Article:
Friday, December 24, 2010

Christmas Eve Communion Revisited: the Changing Church

I have been getting wonderful letters from friends near and far about whether or not I should take communion at church services tonight.

The most common response: What is the big deal???????????? Take communion!!!!!!!!!!

But this is a big deal. A group of devout and committed Christians at a community of faith want to offer communion to me, a witchy/pagany person with a deep love of Christian theology/thealogy. I have spent many years vaguely saying, well, no your polity doesn't permit me to participate in communion, and I've been ok - though questioning - with the national church's position. In discussions this week, however the conversation has moved significantly.

Members of East Liberty Presby are saying to me, that despite national polity, their own definitions of themselves as Christian demands they offer me - or anyone who wants to participate - communion. These church members are taking a radical stand, not a "who cares?" liberal one. Instead, these church women (so far all are women) are saying that the definition of church that they ascribe to Jesus' ministry is an open one.

This is a meaningful change.

Twenty five years ago I remember a frightened Lutheran deaconess inviting me to her home for dinner, in great trepidation. Growing up and attending Missouri Synod Lutheran church and college (Missouri Synod Lutherans still don't ordain women), she was knowingly inviting an outspoken, tarot-reading pagan to her table. She was concerned for her personal salvation, worried she was risking her life in heaven by just knowing me. At the same time, other Christian friends worried about introducing me to their church homes, worried about my polluting their services, worried about introducing me to their families. In college, professors outright rejected my participation in their classes. At the University of Edinbugh, the Dean of the Divinity School had to intervene when a professor flunked a research paper I did on Wisdom and the use of the name of Sophia for Jesus (despite many theologians doing so already).

I first volunteered at East Liberty Presbyterian Church 15 years ago. I loved the place. Homeless shelter in the basement; food bank for the neighborhood; arts programs for children; sponsors of Pittsburgh's Gay and Lesbian choir; multiracial congregation. It is a family legend that my son said, on his first day in Sunday School: "I wike this place; there are Bwown people like me." When my youngest baby cried during service, people of all races, classes and orientations cheerfully told me not to worry and stay in service and that my baby's crying bothered no one. Once that daughter hit Sunday School age, I spent two years helping in the nursery.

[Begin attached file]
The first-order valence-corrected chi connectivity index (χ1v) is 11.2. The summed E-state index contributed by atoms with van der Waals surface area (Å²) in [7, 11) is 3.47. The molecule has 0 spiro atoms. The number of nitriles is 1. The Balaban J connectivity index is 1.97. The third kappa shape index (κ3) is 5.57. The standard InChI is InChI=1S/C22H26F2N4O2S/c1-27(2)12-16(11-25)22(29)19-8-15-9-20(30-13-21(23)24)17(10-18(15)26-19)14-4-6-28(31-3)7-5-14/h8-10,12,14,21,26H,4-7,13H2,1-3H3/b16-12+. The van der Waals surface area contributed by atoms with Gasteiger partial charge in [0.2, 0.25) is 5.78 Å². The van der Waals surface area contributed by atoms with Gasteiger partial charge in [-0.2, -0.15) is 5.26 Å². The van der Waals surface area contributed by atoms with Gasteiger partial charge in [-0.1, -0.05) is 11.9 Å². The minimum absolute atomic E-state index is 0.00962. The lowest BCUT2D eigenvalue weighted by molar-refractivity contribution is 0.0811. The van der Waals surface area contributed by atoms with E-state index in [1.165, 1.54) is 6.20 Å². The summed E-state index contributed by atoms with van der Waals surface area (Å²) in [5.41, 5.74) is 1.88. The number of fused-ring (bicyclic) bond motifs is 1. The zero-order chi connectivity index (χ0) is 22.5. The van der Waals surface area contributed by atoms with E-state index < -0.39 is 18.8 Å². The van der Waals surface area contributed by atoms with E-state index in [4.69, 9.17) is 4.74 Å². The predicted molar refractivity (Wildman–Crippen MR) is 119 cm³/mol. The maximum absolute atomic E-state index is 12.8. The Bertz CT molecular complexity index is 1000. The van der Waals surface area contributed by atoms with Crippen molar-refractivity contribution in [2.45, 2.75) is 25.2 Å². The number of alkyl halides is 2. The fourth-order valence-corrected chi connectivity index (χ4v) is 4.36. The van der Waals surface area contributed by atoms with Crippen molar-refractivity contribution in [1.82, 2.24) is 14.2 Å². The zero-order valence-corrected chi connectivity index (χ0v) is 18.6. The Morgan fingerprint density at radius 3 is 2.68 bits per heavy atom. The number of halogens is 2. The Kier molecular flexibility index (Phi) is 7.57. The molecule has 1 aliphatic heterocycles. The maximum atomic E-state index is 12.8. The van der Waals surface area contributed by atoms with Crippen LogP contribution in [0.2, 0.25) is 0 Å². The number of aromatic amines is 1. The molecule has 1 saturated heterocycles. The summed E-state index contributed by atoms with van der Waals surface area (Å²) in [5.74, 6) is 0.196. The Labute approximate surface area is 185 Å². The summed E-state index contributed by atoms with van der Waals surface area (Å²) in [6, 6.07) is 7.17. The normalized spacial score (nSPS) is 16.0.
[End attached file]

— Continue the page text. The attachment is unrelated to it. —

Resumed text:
It is AMAZING that this same group of people are not now saying, oh, we'll give you communion through the back door."

They are Christians saying "you are welcome to communion no matter what." That is a huge change from 25 years ago, and from many Christian communities today. The women offering me communion are making a very huge assertion about ecclesiology, and what is the very nature of church. They are intentionally creating a different Christian community. And hot damn for them.

Tonight is my night with Ord Brighideach, the international community that welcomes all people of any faith to light candles regularly for Bridget. (you can define her as saint/goddess/deva/god/deity/spirit as you choose) I have for weeks been looking forward to lighting Bridget's candles and then going to Christmas eve candlelit services at East Liberty Presby.

And tonight I'm gonna take communion. Which the church is openly and knowingly offering.

And it is a big deal.

No comments:

Post a Comment